August 23, 2009

Divest from Death

Some sound financial advice from Jim Davidson:

I think investing in defense stocks is a terrible idea. Try gold or silver for physical delivery if you want a good deal with high return, low risk…Or invest in education—a great many people are going to need to upgrade their skills in this economic depression as they look for work. Buy a farm and grow some food—there’s always a big market for food when people are starving…

Stop investing in the military. Withhold your support. Don’t send your children into the military. Stop investing in the death merchants. Sell your defense contractor stocks. Resolve never to buy them again.

Okay, so maybe it’s not the best financial advice. Given President Obama’s plan to escalate the war in Afghanistan, investing in the likes of Boeing and Lockheed Martin would probably yield a decent profit. But morally and spiritually speaking, Jim’s advice is, of course, spot on, and it could very well force an end to these wars.

He continues:

Divestment worked for the civil rights movement in the 1960s. Americans stopped investing in companies that supported the Jim Crow system of racial discrimination. Companies got the picture, and stopped being racist, or went under.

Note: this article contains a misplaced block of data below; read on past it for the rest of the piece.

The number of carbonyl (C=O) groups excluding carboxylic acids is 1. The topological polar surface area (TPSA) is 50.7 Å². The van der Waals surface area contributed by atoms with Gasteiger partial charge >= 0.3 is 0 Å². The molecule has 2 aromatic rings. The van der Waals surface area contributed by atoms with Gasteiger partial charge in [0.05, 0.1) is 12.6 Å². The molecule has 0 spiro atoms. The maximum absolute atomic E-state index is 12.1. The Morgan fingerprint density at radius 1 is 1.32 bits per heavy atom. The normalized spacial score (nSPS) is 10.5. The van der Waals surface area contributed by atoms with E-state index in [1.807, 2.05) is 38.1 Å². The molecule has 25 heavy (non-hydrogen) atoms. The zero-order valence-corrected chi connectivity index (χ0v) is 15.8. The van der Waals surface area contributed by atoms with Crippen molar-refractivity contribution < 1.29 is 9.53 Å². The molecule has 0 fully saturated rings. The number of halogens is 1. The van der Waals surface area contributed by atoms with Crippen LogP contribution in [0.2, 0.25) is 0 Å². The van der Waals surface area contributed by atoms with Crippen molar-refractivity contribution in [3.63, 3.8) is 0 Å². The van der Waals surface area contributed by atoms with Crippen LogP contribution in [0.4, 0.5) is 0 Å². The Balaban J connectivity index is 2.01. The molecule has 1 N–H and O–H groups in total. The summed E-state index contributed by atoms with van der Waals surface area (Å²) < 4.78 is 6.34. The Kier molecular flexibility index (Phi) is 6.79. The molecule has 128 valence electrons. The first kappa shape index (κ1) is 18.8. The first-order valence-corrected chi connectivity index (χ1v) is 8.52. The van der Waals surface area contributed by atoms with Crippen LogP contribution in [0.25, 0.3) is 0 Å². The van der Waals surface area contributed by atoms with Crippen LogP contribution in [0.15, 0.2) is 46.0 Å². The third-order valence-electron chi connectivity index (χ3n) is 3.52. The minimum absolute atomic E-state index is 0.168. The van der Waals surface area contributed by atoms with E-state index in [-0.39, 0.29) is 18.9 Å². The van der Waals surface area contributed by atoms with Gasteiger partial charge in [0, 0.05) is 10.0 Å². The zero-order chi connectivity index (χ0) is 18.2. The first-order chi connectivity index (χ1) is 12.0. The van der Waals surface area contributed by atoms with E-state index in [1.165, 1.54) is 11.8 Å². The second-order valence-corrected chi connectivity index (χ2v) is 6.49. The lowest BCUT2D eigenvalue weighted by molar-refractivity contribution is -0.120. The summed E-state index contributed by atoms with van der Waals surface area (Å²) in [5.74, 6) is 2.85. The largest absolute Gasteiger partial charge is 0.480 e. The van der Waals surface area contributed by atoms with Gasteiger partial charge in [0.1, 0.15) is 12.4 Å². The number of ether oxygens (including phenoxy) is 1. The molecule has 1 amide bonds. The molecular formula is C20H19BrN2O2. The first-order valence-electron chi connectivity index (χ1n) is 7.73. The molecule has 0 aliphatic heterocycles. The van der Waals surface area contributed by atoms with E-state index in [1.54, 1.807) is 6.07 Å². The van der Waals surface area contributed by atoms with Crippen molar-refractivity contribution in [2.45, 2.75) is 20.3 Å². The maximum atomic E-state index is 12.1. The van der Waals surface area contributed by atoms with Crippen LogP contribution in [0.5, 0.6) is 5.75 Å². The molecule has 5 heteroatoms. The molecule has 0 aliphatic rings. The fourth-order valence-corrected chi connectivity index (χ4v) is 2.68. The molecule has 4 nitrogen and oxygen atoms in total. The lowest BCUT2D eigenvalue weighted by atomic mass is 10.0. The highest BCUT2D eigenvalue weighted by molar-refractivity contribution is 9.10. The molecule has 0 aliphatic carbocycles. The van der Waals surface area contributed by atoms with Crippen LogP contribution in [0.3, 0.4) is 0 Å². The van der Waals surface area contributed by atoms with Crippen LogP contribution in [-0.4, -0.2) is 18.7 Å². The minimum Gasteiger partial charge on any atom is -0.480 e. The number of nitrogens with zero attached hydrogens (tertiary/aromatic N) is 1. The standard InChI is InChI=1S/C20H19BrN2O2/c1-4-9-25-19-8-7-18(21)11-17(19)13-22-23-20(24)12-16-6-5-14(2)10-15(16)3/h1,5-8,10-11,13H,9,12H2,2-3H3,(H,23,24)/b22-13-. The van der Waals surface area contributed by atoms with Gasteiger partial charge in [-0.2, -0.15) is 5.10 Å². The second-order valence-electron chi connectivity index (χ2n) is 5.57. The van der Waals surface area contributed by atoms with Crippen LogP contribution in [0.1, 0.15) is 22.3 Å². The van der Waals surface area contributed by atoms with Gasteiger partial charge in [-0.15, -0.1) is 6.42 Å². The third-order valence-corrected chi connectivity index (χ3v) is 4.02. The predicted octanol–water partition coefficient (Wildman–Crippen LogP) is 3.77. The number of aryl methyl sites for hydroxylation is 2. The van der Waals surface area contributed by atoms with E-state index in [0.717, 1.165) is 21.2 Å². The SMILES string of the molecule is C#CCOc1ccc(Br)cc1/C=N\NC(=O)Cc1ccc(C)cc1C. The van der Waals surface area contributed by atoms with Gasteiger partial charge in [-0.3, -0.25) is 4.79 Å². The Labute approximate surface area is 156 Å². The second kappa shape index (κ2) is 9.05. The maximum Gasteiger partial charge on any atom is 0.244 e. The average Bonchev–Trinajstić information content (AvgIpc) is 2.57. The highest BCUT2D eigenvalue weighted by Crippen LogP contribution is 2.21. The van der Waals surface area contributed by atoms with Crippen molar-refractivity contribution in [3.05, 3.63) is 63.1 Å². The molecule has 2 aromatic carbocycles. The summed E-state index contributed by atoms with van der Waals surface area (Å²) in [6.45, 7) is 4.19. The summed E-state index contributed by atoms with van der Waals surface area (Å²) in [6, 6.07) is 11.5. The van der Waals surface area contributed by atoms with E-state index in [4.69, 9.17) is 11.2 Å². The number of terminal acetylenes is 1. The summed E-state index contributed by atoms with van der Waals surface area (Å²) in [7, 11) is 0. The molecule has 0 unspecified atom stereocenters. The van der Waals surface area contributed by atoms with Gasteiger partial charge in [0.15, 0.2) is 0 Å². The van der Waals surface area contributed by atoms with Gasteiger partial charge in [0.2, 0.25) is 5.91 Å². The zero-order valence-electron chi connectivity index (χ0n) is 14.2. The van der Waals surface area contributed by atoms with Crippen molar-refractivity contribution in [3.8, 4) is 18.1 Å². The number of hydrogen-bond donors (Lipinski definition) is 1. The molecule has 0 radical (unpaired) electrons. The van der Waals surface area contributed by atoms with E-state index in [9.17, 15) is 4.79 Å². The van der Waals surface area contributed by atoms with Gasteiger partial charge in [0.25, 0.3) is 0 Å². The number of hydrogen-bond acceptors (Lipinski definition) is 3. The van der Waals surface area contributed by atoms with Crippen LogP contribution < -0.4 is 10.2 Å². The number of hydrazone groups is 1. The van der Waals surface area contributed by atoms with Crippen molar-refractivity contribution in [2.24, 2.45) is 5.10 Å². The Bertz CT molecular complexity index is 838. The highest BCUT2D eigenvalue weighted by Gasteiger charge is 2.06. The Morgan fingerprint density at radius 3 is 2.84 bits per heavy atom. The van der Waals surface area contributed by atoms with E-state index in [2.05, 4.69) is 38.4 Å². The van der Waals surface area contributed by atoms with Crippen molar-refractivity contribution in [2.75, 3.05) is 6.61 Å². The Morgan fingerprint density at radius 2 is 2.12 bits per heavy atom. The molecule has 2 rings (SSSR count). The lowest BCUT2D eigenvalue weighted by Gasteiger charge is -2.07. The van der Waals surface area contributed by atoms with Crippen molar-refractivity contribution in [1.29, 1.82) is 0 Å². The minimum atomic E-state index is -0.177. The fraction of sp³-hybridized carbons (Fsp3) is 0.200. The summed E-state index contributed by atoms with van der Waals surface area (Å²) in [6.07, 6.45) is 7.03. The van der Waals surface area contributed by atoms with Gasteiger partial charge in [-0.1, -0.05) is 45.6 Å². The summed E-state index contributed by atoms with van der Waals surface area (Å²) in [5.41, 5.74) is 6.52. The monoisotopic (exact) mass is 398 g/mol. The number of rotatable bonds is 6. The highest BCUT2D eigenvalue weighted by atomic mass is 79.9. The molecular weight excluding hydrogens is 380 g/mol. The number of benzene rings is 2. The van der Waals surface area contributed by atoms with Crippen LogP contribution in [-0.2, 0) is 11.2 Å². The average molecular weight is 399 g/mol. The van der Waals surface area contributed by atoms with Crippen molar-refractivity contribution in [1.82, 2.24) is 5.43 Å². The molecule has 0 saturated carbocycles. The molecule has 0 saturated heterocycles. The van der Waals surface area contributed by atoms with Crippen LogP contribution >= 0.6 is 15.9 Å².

Divestment worked for the anti-apartheid movement in the 1980s. Americans and people around the world stopped investing in South African companies, and in those doing business there. The South African government ended its racist policies.

Divestment works. So, stop investing in evil. You want fewer wars this century, stop investing in military contractor companies. You want fewer death camps this century, stop investing in companies that support the current authoritarian regime. Put your money where your philosophy is.

If you haven’t done so already, check out Jim’s new site, Divest from Death, where you’ll find information on the nation’s leading defense contractors, as well as alternative places to invest. And, of course, make sure to divest from death. Perhaps it won’t make a difference. I don’t know, I can’t predict the future. But we at least have to try.

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